Mihail Nedjalkov, born in Sofia, Bulgaria received a master's degree in semiconductor physics at the Sofia University “Kl. Ohridski”, a PhD degree (1990), habilitation (2001) and D.Sc. degree (2011) at the Bulgarian Academy of Sciences (BAS). He is Associate Professor at the Institute of Information and Communication Technologies, BAS, and has held visiting research positions at the University of Modena (1994), University of Frankfurt (1998), Arizona State University (2004) and mainly at the Institute for Microelectronics, Technische Universität Wien. Nedjalkov has been supported by the following European and Austrian projects: EC Project NANOTCAD (2000-03), Österreichische Forschungsgemeinschaft MOEL 239 and 173 (2007-08), FWF (Austrian Science Fund) P-13333-TEC (1998-99) START (2005-06), and P21685 'Wigner-Boltzmann Particle Simulations' (2009-2014). He has served as a lecturer at the 2004 International School of Physics 'Enrico Fermi', Varenna, Italy. He is a member of the Italian Physical Society, APS and AMS reviewer. His research interests include physics and modeling of classical and quantum carrier transport in semiconductor materials, devices and nanostructures, collective phenomena, theory and application of stochastic methods.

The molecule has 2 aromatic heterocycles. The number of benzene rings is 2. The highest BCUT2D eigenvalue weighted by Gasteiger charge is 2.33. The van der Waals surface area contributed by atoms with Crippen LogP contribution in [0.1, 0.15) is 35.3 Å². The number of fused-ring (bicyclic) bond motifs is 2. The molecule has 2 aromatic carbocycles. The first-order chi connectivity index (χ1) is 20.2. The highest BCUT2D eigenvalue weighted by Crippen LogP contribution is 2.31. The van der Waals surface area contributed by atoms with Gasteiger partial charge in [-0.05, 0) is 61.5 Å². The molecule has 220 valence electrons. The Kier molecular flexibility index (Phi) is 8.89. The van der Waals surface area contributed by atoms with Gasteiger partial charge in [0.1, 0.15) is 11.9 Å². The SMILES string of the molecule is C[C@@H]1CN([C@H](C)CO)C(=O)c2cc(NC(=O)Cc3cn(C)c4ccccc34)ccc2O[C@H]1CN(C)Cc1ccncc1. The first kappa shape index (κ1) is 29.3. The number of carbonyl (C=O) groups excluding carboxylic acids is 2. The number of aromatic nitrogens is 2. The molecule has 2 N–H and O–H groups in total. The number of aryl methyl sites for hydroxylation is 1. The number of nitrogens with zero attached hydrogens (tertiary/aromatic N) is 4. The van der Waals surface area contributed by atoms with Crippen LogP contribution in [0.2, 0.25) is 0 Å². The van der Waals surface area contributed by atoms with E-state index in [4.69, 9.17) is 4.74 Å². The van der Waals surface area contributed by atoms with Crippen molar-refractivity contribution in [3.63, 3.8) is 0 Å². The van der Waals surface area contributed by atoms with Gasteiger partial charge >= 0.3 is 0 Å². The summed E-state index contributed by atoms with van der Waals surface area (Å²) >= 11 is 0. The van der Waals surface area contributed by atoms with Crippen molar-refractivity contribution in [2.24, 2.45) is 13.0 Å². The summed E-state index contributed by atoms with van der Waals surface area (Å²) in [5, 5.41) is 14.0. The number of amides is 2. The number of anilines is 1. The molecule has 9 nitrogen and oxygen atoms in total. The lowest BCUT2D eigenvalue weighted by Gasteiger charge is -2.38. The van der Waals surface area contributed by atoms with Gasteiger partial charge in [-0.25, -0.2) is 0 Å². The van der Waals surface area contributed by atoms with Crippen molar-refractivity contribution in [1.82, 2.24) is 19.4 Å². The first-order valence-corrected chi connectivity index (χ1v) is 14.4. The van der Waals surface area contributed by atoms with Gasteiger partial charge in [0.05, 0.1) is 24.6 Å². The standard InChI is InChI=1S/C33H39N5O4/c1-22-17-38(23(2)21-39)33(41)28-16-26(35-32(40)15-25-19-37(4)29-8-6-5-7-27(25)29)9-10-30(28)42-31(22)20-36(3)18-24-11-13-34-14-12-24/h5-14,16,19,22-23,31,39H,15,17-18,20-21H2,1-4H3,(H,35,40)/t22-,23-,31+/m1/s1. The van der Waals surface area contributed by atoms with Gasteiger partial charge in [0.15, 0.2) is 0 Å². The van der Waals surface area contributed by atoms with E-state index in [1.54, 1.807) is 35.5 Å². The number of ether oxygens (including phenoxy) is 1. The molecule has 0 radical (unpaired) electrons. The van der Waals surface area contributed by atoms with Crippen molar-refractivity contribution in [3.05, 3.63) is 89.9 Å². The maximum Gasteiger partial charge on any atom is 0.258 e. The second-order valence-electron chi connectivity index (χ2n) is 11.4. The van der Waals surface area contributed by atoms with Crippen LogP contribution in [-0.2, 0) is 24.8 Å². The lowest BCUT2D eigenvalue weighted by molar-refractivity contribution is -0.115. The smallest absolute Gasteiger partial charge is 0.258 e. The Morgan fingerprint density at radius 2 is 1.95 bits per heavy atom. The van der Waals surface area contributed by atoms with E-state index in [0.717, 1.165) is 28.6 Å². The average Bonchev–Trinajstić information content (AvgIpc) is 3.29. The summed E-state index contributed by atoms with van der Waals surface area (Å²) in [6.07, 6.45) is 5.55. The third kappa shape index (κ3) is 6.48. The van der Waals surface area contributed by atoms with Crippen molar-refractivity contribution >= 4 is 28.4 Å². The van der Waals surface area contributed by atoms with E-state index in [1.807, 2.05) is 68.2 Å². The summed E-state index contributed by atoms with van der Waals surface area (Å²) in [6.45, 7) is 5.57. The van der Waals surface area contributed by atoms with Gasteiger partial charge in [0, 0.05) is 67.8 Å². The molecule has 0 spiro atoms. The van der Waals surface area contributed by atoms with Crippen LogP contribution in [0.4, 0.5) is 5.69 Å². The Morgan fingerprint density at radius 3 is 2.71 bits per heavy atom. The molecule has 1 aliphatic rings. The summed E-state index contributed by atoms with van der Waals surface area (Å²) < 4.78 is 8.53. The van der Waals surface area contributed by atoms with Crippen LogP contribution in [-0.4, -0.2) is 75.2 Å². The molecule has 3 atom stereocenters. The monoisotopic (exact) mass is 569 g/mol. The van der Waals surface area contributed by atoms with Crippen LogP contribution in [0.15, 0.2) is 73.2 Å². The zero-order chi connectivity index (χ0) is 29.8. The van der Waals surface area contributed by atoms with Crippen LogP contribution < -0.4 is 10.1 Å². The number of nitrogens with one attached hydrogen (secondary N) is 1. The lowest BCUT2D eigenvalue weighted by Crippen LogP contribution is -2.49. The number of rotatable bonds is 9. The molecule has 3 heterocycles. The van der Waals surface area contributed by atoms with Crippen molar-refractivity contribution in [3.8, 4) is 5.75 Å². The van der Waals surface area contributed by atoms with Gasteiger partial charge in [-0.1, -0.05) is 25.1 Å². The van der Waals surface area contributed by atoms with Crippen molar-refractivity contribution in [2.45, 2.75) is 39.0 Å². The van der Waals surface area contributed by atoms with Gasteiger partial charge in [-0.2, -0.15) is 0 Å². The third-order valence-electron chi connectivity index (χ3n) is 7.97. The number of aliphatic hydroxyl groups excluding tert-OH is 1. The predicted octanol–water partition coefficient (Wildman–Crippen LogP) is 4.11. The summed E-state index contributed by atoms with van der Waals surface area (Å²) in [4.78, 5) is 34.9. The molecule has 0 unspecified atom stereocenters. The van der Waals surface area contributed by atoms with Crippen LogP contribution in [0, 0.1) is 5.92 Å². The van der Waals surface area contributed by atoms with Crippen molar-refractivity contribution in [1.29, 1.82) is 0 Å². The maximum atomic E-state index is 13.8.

The Wigner function resembles many concepts and notions of the classical statistical mechanics. The analogy with the classical distribution function becomes even closer if a particle picture is associated to the Wigner formalism. General quantum phenomena may be modeled in terms of quasi-particles involving attributes such as drift, generation, sign, and annihilation on a phase space grid. These concepts provide both, a heuristic picture of quantum evolution numerical feasibility of the developed Monte Carlo method. The particle model is examined in an ultimate regime of a constant electric force, where classical and quantum dynamics become equivalent. It is interesting to see how the usual Newtonian motion in the momentum space of an initial peak of particles is resembled by processes of annihilation and generation of quasi-particles, which reside on a momentum grid and can not gain or lose momentum. The first applications to carrier transport in multidimensional structures are already a fact showing promising practical aspects of the approach. The strong formal similarity between the Wigner generation and annihilation of signed particles and the physical processes of absorption and emission of phonons by the lattice motivates the extension of the approach to phonon transport.